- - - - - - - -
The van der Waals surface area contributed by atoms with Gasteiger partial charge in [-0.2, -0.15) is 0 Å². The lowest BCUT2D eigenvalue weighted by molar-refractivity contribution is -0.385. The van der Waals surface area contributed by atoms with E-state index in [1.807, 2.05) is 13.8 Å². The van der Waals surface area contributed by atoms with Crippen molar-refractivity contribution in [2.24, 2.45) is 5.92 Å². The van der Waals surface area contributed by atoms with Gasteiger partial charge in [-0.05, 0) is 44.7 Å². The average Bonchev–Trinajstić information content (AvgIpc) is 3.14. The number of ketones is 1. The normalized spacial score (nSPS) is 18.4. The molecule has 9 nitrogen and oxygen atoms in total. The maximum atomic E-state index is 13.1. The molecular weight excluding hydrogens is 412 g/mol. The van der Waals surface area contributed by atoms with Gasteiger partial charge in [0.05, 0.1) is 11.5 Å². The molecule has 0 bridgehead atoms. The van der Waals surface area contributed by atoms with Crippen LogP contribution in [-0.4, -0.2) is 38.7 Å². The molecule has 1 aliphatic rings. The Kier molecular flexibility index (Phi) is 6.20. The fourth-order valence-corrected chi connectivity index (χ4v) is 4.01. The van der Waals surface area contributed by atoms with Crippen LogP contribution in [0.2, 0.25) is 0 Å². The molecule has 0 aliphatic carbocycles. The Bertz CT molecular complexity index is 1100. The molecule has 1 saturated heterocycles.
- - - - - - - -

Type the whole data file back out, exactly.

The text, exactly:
The van der Waals surface area contributed by atoms with Gasteiger partial charge in [-0.2, -0.15) is 0 Å². The lowest BCUT2D eigenvalue weighted by molar-refractivity contribution is -0.385. The van der Waals surface area contributed by atoms with E-state index in [1.807, 2.05) is 13.8 Å². The van der Waals surface area contributed by atoms with Crippen molar-refractivity contribution in [2.24, 2.45) is 5.92 Å². The van der Waals surface area contributed by atoms with Gasteiger partial charge in [-0.05, 0) is 44.7 Å². The average Bonchev–Trinajstić information content (AvgIpc) is 3.14. The number of ketones is 1. The normalized spacial score (nSPS) is 18.4. The molecule has 9 nitrogen and oxygen atoms in total. The maximum atomic E-state index is 13.1. The molecular weight excluding hydrogens is 412 g/mol. The van der Waals surface area contributed by atoms with Gasteiger partial charge in [0.05, 0.1) is 11.5 Å². The molecule has 0 bridgehead atoms. The van der Waals surface area contributed by atoms with Crippen LogP contribution in [-0.4, -0.2) is 38.7 Å². The molecule has 1 aliphatic rings. The Kier molecular flexibility index (Phi) is 6.20. The fourth-order valence-corrected chi connectivity index (χ4v) is 4.01. The van der Waals surface area contributed by atoms with Crippen LogP contribution in [0.2, 0.25) is 0 Å². The molecule has 0 aliphatic carbocycles. The Bertz CT molecular complexity index is 1100. The molecule has 1 saturated heterocycles.